Now I know that this should be really straight forward as it’s just a normal disk in a desktop machine, but it really seems to be a tricky problem due to the lack of clear error messages you get when it fails to start the installation.
The basis is getting a valid copy of Windows 10 in an ISO download, putting it on a bootable USB stick, putting that in a port on the new machine, booting the machine to start the USB installer, clicking a few times to get your new disk formatted, partitioned, and finally watching the installation start copying files onto your new machine.
You would think it’s that easy, right?
My journey was a bit harder than that… but I want to share the solution for others.
Note the below examples are all done from an OSX machine where I download, create, and use the Windows ISO file for a USB stick to install Windows 10.
The easy part was to obtain a valid Windows 10 download for my 64-bit machine, which gave me and ISO file is renamed to Win10x64.iso in a directory called windows:
$ ls windows/
-rw-r–r–@ 1 eschabel staff 5.8G Mar 5 09:35 Win10x64.iso
First using DiskUtility app, I formatted the USB to FAT 32 and named it WIN10. This is where the problem started, I just didn’t know it yet as this uses GPT (GUID Partition Table) which is a format used to define the hard disk partitions in computers with UEFI startup firmware. The GUID Partition Table (GPT) replaces the previous master boot record (MBR) method.
If you did this from the terminal you would have to type the following command (after checking that your USB stick was indeed listed as disk2 using diskutil list command:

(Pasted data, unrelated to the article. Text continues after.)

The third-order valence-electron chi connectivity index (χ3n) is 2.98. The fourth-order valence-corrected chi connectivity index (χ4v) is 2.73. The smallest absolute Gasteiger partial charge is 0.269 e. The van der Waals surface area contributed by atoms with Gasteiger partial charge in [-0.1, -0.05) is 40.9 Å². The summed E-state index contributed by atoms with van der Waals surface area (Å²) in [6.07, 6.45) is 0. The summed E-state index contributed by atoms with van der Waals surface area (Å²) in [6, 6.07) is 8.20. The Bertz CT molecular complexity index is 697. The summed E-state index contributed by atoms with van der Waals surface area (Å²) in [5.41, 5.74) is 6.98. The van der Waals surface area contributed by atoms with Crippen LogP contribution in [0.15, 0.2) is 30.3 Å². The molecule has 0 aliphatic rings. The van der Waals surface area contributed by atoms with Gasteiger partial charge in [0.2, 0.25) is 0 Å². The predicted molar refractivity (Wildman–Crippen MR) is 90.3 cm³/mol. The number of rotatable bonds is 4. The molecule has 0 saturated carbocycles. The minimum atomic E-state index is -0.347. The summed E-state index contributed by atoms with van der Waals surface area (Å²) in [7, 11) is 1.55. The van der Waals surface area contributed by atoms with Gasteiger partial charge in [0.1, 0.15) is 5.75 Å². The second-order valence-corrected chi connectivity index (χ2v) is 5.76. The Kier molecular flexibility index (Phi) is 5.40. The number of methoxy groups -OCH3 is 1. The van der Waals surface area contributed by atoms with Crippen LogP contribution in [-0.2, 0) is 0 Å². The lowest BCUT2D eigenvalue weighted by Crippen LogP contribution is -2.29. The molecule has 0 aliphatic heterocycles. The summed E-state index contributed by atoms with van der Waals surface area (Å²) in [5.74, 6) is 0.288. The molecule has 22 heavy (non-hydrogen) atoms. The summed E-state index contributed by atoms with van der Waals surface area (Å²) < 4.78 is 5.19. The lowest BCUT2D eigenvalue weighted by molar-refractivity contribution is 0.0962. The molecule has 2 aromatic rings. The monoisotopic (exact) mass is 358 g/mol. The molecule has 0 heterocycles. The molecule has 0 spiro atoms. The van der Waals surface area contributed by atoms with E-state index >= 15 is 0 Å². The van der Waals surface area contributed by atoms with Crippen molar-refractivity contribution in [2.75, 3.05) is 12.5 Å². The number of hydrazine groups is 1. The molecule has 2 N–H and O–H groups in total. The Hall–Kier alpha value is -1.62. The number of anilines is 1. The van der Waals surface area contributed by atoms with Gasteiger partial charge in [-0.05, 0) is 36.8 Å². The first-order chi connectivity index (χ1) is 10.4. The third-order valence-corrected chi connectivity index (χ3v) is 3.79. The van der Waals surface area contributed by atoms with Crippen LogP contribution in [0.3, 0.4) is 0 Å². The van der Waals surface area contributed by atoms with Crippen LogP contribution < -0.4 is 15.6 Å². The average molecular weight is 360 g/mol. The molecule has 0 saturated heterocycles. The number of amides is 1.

$ diskutil eraseDisk MS-DOS “WIN10” GPT /dev/disk2 <<<< don’t do this!
Later, in the next section you’ll see why you don’t want to do this. You need to replace GPT with MBR so that you get a master boot record format.
$ diskutil eraseDisk MS-DOS “WIN10” MBR /dev/disk2
Once this completes you just need to mount the ISO file, copy the files to the USB, perform a trick for one file that’s too big (splitting it), and done, right?
$ hdiutil mount Win10x64.iso
Note one file is too large, install.wim, so we skip that one initially:
$ rsync -vha –exclude=sources/install.wim /Volumes/CCCOMA_X64FRE_EN-GB_DV9/* /Volumes/WIN10
Once this completes, make sure you have installed wimlib with Homebrew and you can split the copy of install.wim as follows:
$ wimlib-imagex split /Volumes/CCCOMA_X64FRE_EN-GB_DV9/sources/install.wim /Volumes/WIN10/sources/install.swm 3800
This takes awhile and once finished remove USB properly and insert in your new machine, boot (ensure the boot process picks up your USB) and it will start the installer for Windows 10.
USB stick formatting GPT or MBR
At this point in the install, you’re presented with a disk partitioning tool and your unallocated disk, select it and click on the NEW option to have windows installer format 3 partitions for you automatically. All good here, but if using the GPT formatted USB installer at this point I got the following error message:
“We Couldn’t Create a New Partition or Locate an Existing One”
I dropped into the windows utility DISKPART using SHIFT + F10 dropping into a console. From there you can reformat the created primary partition by hand just to be sure that it’s NTFS as follows:
> LIST DISK
> SELECT DISK 0
> SELECT PARTITION 3
> FORMAT FS=NTFS QUICK
Then exit out and back to graphical interface, select partition 3 but then when I click NEXT it fails with this cryptic message:
“We couldn’t install Windows in the location you choose, error 0x80300002”
That’s nice… so went back and formatted the USB installer with MBR as stated above at which point the graphical installer partitioned and installs as advertised.
Published on System Code Geeks with permission by Eric Schabell, partner at our SCG program. See the original article here: Windows 10 installation using USB stick won’t install, fix formatting USB with MBR using a Mac (error 0x80300002)
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